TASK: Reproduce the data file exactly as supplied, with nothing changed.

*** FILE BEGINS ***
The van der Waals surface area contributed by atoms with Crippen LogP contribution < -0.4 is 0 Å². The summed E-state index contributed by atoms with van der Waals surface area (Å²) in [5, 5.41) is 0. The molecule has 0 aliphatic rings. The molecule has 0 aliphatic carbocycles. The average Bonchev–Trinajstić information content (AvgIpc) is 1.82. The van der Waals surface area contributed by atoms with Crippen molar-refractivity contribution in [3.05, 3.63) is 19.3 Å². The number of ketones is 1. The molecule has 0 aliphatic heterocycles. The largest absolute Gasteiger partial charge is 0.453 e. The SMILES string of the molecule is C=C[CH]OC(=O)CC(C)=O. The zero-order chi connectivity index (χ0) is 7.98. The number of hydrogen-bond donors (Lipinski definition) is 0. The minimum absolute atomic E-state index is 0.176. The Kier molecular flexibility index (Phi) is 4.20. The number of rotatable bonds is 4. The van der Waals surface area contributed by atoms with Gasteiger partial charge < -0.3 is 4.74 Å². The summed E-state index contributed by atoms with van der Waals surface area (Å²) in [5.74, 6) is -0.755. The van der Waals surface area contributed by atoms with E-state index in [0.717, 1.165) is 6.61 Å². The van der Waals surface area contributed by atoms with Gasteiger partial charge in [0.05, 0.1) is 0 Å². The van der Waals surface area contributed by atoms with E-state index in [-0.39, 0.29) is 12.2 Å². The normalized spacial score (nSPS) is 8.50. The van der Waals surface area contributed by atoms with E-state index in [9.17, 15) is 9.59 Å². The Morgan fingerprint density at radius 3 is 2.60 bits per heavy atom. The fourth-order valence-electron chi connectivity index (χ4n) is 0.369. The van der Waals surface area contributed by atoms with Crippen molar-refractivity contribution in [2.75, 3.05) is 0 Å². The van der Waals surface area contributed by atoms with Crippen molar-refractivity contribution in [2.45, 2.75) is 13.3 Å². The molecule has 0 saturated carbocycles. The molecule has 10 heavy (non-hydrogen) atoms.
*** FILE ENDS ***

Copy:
The van der Waals surface area contributed by atoms with Crippen LogP contribution < -0.4 is 0 Å². The summed E-state index contributed by atoms with van der Waals surface area (Å²) in [5, 5.41) is 0. The molecule has 0 aliphatic rings. The molecule has 0 aliphatic carbocycles. The average Bonchev–Trinajstić information content (AvgIpc) is 1.82. The van der Waals surface area contributed by atoms with Crippen molar-refractivity contribution in [3.05, 3.63) is 19.3 Å². The number of ketones is 1. The molecule has 0 aliphatic heterocycles. The largest absolute Gasteiger partial charge is 0.453 e. The SMILES string of the molecule is C=C[CH]OC(=O)CC(C)=O. The zero-order chi connectivity index (χ0) is 7.98. The number of hydrogen-bond donors (Lipinski definition) is 0. The minimum absolute atomic E-state index is 0.176. The Kier molecular flexibility index (Phi) is 4.20. The number of rotatable bonds is 4. The van der Waals surface area contributed by atoms with Gasteiger partial charge < -0.3 is 4.74 Å². The summed E-state index contributed by atoms with van der Waals surface area (Å²) in [5.74, 6) is -0.755. The van der Waals surface area contributed by atoms with E-state index in [0.717, 1.165) is 6.61 Å². The van der Waals surface area contributed by atoms with Gasteiger partial charge in [0.05, 0.1) is 0 Å². The van der Waals surface area contributed by atoms with E-state index in [-0.39, 0.29) is 12.2 Å². The normalized spacial score (nSPS) is 8.50. The van der Waals surface area contributed by atoms with E-state index in [9.17, 15) is 9.59 Å². The Morgan fingerprint density at radius 3 is 2.60 bits per heavy atom. The fourth-order valence-electron chi connectivity index (χ4n) is 0.369. The van der Waals surface area contributed by atoms with Crippen molar-refractivity contribution in [2.75, 3.05) is 0 Å². The van der Waals surface area contributed by atoms with Crippen molar-refractivity contribution in [2.45, 2.75) is 13.3 Å². The molecule has 0 saturated carbocycles. The molecule has 10 heavy (non-hydrogen) atoms.